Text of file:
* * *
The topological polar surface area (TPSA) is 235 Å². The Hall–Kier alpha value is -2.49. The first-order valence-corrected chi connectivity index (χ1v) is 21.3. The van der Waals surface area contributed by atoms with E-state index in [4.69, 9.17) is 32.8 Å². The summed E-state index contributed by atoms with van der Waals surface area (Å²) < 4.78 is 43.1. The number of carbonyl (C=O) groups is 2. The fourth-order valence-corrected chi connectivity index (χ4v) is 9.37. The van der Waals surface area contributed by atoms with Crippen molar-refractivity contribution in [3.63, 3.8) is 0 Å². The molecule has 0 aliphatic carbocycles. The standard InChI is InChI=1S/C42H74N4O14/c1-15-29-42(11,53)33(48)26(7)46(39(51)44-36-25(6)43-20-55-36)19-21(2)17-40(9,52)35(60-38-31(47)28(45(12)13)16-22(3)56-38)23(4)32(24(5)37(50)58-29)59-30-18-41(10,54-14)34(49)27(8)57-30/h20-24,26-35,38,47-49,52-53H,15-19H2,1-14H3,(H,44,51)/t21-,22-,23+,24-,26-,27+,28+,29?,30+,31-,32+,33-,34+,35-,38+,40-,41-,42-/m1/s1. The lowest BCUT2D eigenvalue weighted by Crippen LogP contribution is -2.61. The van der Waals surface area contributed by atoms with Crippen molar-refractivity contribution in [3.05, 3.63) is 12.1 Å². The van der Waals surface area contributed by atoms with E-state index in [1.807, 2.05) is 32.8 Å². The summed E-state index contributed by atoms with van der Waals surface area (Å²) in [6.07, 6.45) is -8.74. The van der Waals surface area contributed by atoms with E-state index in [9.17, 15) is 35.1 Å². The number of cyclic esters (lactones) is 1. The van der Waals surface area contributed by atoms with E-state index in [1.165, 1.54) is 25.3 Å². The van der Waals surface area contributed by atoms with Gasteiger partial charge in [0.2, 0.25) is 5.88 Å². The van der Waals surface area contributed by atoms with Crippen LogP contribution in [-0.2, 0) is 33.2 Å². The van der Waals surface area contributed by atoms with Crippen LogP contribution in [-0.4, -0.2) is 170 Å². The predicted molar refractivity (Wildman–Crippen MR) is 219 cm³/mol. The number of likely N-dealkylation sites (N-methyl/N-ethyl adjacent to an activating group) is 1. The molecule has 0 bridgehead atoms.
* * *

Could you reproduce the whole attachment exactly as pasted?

The topological polar surface area (TPSA) is 235 Å². The Hall–Kier alpha value is -2.49. The first-order valence-corrected chi connectivity index (χ1v) is 21.3. The van der Waals surface area contributed by atoms with E-state index in [4.69, 9.17) is 32.8 Å². The summed E-state index contributed by atoms with van der Waals surface area (Å²) < 4.78 is 43.1. The number of carbonyl (C=O) groups is 2. The fourth-order valence-corrected chi connectivity index (χ4v) is 9.37. The van der Waals surface area contributed by atoms with Crippen molar-refractivity contribution in [3.63, 3.8) is 0 Å². The molecule has 0 aliphatic carbocycles. The standard InChI is InChI=1S/C42H74N4O14/c1-15-29-42(11,53)33(48)26(7)46(39(51)44-36-25(6)43-20-55-36)19-21(2)17-40(9,52)35(60-38-31(47)28(45(12)13)16-22(3)56-38)23(4)32(24(5)37(50)58-29)59-30-18-41(10,54-14)34(49)27(8)57-30/h20-24,26-35,38,47-49,52-53H,15-19H2,1-14H3,(H,44,51)/t21-,22-,23+,24-,26-,27+,28+,29?,30+,31-,32+,33-,34+,35-,38+,40-,41-,42-/m1/s1. The lowest BCUT2D eigenvalue weighted by Crippen LogP contribution is -2.61. The van der Waals surface area contributed by atoms with Crippen molar-refractivity contribution in [3.05, 3.63) is 12.1 Å². The van der Waals surface area contributed by atoms with E-state index in [1.807, 2.05) is 32.8 Å². The summed E-state index contributed by atoms with van der Waals surface area (Å²) in [6.07, 6.45) is -8.74. The van der Waals surface area contributed by atoms with E-state index in [9.17, 15) is 35.1 Å². The number of cyclic esters (lactones) is 1. The van der Waals surface area contributed by atoms with E-state index in [1.165, 1.54) is 25.3 Å². The van der Waals surface area contributed by atoms with Gasteiger partial charge in [0.2, 0.25) is 5.88 Å². The van der Waals surface area contributed by atoms with Crippen LogP contribution in [-0.2, 0) is 33.2 Å². The van der Waals surface area contributed by atoms with Crippen LogP contribution in [-0.4, -0.2) is 170 Å². The predicted molar refractivity (Wildman–Crippen MR) is 219 cm³/mol. The number of likely N-dealkylation sites (N-methyl/N-ethyl adjacent to an activating group) is 1. The molecule has 0 bridgehead atoms.